In a recent interview with the Light Fuse podcast, The Force Awakens editor Mary Jo Markey threw some red meat at the ongoing debate over whose vision of the sequel trilogy was better: J.J. Abrams, or Rian Johnson. Markey, who has worked with Abrams on several movies including both Star Trek films and Mission: Impossible III, came down where you’d imagine.
“It’s very strange to have the second film so consciously undo the storytelling of the first one,” Markey said of The Last Jedi, signaling a possessiveness about the trilogy from the Bad Robot camp that hasn’t really emerged before. Her comments also expose what has been a – mostly – polite regard from Abrams and crew toward Johnson as perhaps simply political. Now that the films are out, and the receipts are in, the gloves might be off.
It’s unfortunate. It’s unnecessary. And it’s incorrect.
In order for The Last Jedi to have undone anything in The Force Awakens, the first film in the sequel trilogy would have had to make decisions. It simply didn’t. Abrams, who has built his career on the Mystery Box concept, introduced a litany of questions he left to the creators coming behind him because 1) he had no intention of returning to the franchise and 2) I don’t believe he really knew.
Why is Luke on the island? Who are Rey’s parents? How did Ben Solo fall to the Dark Side? How did Luke Skywalker’s lightsaber get from Bespin to Maz Kanata? None of these questions had answers in The Force Awakens. Abrams may have had an idea about Rey’s parentage, but he declined to structure the story so that his intent was concrete. He may have intended Palpatine to return – a great idea in my opinion – but he abdicated the responsibility to set that up. He may have known why Luke retreated from his friends, family and the galaxy at a time of great peril, but he literally rolled the credits on that answer.
I’ve discussed Abrams limits as a director and his influence, good and bad, on the franchise before. They are also evident in his most pointed comments about The Last Jedi. Abrams said in an interview “I don’t think that people go to Star Wars to be told ‘This doesn’t matter.'” J.J. Abrams is an amazing director. He’s ridiculously successful. Supremely talented. He also does not understand the concept of meta.
There is nothing in The Last Jedi that doesn’t matter. There hasn’t been so much at stake – the character of Luke Skywalker – in a Star Wars film in over thirty years. The film subverts expectations certainly, but it’s not meta. Meta is defined as a creative work referring to itself or to the conventions of its genre; self-referential. That does sound familiar, though. Abrams comfort and instinct is to echo what he has seen before. Johnson’s is to do the unexpected. Neither has ownership over the series and if Abrams had wanted to ensure his vision, he was given the opportunity to direct all three films.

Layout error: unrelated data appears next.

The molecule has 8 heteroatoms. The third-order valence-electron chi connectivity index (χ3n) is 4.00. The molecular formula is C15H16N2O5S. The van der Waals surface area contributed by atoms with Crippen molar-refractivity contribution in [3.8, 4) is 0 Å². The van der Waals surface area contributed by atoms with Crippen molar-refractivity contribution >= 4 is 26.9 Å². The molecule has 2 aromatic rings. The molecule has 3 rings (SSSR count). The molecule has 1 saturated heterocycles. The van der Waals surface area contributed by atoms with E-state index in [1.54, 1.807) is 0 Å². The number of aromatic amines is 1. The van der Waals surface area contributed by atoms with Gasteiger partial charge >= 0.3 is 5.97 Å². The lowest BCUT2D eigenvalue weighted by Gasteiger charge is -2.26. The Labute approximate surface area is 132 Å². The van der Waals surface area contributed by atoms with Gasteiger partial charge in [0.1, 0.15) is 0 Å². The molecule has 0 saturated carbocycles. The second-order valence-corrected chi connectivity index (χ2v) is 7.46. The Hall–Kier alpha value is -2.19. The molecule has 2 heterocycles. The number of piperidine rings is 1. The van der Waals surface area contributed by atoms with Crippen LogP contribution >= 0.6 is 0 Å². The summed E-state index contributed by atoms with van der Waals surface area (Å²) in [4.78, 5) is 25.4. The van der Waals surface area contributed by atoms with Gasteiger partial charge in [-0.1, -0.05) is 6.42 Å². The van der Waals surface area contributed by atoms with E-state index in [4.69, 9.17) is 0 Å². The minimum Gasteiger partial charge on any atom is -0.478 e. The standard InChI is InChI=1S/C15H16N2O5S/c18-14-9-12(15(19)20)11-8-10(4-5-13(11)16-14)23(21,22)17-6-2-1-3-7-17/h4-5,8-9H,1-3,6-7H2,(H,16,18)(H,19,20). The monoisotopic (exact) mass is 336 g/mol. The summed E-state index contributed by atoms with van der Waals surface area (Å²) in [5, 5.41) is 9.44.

Markey’s co-editor on The Force Awakens, Maryann Brandon, joined her for the interview. Brandon took a more diplomatic approach, though it echoes some of what we’ve heard before:
“It’s a completely different take on the Star Wars saga. To Ryan’s credit, he stuck to what he wanted to do. He wanted to deconstruct the saga and open it up to go in a different direction. That is the film he made. I know it’s controversial. Isn’t that kind of good in a way? You bring in new elements. That’s why I say I feel very much in hindsight that the trilogy, the last part of the trilogy, needed one vision.”
That last bit about needing one vision – that’s true. The sequel trilogy does suffer from a clash in visions, one that may have been exacerbated had Colin Trevorrow remained at the helm of Episode IX. But Abrams declined – understandably – to direct all three films. Johnson was evidently more interested in developing his own trilogy and corner of the Star Wars galaxy than directing the next film in line. Kathleen Kennedy’s approach, right or wrong, has been to gather up as much talent as she possibly can to make these films.
Without George Lucas, Star Wars lacks a coherent vision. There is a sense of what Star Wars should be – Kathleen Kennedy regularly jettisons those who don’t share it – but no singular creative vision or impulse. This is likely to be the state of things for the foreseeable future unless someone graduates to the role of creative director. A lot of people imagine Dave Filoni or even Kevin Feige in that role, but with the possible exception of Filoni, whose creative investment in Star Wars is fundamental, it’s hard to imagine another George Lucas. The franchise is now disconnected from its artistic intent, and all the remains now is interpretation.
You may not have liked The Last Jedi. I loved it, flaws and all. I’m a big fan of the sequels in general, but I prefer the attempts Johnson made to steer it toward something different from what we’d seen before. It seems from the outside the objection of Mary Jo Markey and J.J. Abrams is that Rian Johnson made them work harder to fit in references to films we’ve seen before. The goal of any filmmaker with Star Wars should be to respect what has come before and realize you are part of a wonderful, privileged legacy. Like the Jedi, you are handing off a legend and a duty to another. A Jedi has no possessions.